generally last between 25,000 to 65,000 miles. And you should expect to change your brake fluid every 45,000 miles.
A big factor here is your driving habits. If you live in an urban area, you’re probably hitting the brakes more often than one would on a long, open road. The more often you hit the brakes, the sooner you’ll want to take your vehicle in for inspection.


Generally, Honda tires should last about 50,000 to 60,000 miles. And they should be rotated every 7,500 miles.
If you have standard all-weather tires, you’ll want to replace them every three to four years. Performance tires will likely need to be replaced a bit more often.
But, like with your brakes, this timeline is influenced by your driving behavior. The rougher you ride, the sooner you should make the switch.


The shelf life of a Honda transmission can vary quite a bit. Some transmissions will last over 100,000 miles. Others can last over 200,000 miles
The best way to care for your transmission is by checking its fluid levels. And you can help it out a bit by giving your vehicle a chance to warm up before hitting the road.

Spark plugs

Honda spark plugs should be replaced every 30,000 miles
That said, if your vehicle seems to lack power when accelerating or your engine is rough or misfiring, you should replace them sooner.

How to prolong the lifespan of your Honda

We hate to harp on things. We know you get the point by now. But seriously, if you take one thing away from this article, it’s this: properly caring for your Honda is the way to maximize its lifespan.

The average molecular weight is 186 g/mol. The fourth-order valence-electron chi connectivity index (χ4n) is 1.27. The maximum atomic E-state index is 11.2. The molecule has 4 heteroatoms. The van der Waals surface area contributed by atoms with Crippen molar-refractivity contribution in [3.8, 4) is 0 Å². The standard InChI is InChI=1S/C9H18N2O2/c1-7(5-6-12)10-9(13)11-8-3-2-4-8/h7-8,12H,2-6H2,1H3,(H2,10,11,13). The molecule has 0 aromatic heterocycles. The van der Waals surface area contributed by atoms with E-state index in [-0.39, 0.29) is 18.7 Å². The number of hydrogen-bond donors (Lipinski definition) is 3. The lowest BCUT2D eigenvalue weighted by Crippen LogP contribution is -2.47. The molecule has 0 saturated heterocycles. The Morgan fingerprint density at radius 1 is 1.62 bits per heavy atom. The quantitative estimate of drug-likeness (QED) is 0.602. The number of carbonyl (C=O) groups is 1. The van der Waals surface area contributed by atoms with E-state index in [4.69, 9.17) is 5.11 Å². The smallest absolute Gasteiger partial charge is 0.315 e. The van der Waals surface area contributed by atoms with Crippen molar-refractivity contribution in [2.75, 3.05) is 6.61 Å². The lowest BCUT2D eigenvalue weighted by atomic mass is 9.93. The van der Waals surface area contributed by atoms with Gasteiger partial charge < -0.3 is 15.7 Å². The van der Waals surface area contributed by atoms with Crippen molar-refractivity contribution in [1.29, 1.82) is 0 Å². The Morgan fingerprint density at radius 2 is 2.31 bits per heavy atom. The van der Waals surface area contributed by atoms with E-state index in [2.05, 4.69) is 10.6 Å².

And here’s how you can do just that:
  • Follow a schedule: Review your Honda owner’s manual to identify its recommended maintenance schedule and follow these instructions. Honda describes everything you need to know from oil changes to tire rotations.
  • Buy quality parts: We’re always looking to save a buck. But when it comes to parts and fluids, you’ll actually spend less in the long run when buying those that meet Honda’s specifications—even if they come at a higher price tag up front. Annoying, we know. But trust us, you’re saving yourself major expenditures in the long run.
  • Pay attention to car alerts: Your
    check engine light
    is there for a reason. If it’s going off, don’t ignore it! The sooner you address it, the easier your problem will be to solve. Your car manual will explain each alert, so you’ll know exactly what to do.
  • Keep your car clean: Keeping clean keeps you, and your vehicle, looking good. It also helps to preserve your vehicle. Routine
    washing and waxing
    can help to preserve your car’s paint, and vacuuming can minimize the risk of interior issues.
Key Takeaway When you take good care of your Honda, it can last up to 20 years and over 300,000 miles.

Saving on car insurance for your Honda

Say it with me class: your Honda’s overall reliability will depend on its specs and your level of care. Does that feel like old news at this point? Great! Our job is done.
Well, not quite. We discussed what you can actively do to care for your vehicle. But what about what’s outside of your control? No matter how much you try, you can’t control what happens on the road. But what you can control is your
car insurance